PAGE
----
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While I'm sure there are such teachers, I could also ask how many teachers are caused stress by managers who expect them to be workaholics, because they themselves are. I know of many teachers here who are intimidated by management into coming into school at weekends, doing excessive work at home etc, otherwise they are obviously not a good enough teacher. Teachers' workloads and the responsibilities imposed on them by society and bureaucracy are totally unrealistic - that is the bottom line. They are made to feel responsible for curing all the ills of a fairly sick society, and in return treated like navvies in their own schools, disrespected by society and comparitively poorly paid compared with IT boffins, accountants, stock brokers etc.

On the TES website there is a discussion among teachers about how many teachers who are still teaching after 60. The answers suggest it is very, very few - they are largely burnt out and retired by then. Can you say that about people working in other govt areas, or in private enterprise? Possibly police, ambulance drivers and emergency workers, but they have similar conditions to teachers. My partner is a desk journalist and he is happily working long past when he coukld have retired because he loves it, it is not stressful and it is well paid. Teaching used to be like that but it aint any more.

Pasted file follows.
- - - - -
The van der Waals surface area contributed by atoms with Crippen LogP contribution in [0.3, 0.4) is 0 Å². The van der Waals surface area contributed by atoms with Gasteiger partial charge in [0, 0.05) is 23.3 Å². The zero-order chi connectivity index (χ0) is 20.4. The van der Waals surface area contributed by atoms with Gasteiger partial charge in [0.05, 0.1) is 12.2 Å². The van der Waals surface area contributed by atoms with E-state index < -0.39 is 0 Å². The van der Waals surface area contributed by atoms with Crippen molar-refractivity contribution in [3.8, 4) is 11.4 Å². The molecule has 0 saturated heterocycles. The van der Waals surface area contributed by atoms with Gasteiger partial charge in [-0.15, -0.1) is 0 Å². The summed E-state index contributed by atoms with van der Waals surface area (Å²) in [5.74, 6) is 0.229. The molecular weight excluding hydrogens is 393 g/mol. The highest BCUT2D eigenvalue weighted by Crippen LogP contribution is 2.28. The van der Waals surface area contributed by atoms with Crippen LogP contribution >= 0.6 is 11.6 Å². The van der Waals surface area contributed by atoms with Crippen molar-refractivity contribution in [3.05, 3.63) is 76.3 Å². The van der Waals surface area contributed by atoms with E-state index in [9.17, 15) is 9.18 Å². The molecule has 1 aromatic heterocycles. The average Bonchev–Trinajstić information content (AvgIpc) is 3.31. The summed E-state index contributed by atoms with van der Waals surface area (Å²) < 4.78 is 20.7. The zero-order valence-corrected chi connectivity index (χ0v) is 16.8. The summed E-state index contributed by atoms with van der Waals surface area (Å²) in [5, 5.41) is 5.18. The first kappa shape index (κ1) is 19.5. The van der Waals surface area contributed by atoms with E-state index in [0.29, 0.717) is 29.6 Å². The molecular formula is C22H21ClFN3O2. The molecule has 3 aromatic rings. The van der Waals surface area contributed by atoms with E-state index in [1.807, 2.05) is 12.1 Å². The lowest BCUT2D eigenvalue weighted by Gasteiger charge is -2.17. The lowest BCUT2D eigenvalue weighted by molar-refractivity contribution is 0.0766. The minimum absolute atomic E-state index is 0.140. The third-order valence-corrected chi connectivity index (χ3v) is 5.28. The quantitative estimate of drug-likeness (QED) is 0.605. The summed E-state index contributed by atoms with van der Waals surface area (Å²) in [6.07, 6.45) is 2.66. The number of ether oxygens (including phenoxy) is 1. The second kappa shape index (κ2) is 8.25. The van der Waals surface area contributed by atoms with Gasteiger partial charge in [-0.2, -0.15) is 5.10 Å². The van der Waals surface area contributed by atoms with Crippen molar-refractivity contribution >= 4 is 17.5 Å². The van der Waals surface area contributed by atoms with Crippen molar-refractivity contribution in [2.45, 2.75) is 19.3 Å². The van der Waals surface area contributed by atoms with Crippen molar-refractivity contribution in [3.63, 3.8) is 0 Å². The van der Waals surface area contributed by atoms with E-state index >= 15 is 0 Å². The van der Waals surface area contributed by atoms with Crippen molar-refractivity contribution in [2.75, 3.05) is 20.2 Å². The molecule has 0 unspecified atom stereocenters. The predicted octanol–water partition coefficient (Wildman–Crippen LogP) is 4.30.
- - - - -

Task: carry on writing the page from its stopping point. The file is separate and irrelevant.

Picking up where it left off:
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While I'm sure there are such teachers, I could also ask how many teachers are caused stress by managers who expect them to be workaholics, because they themselves are. I know of many teachers here who are intimidated by management into coming into school at weekends, doing excessive work at home etc, otherwise they are obviously not a good enough teacher. Teachers' workloads and the responsibilities imposed on them by society and bureaucracy are totally unrealistic - that is the bottom line. They are made to feel responsible for curing all the ills of a fairly sick society, and in return treated like navvies in their own schools, disrespected by society and comparitively poorly paid compared with IT boffins, accountants, stock brokers etc.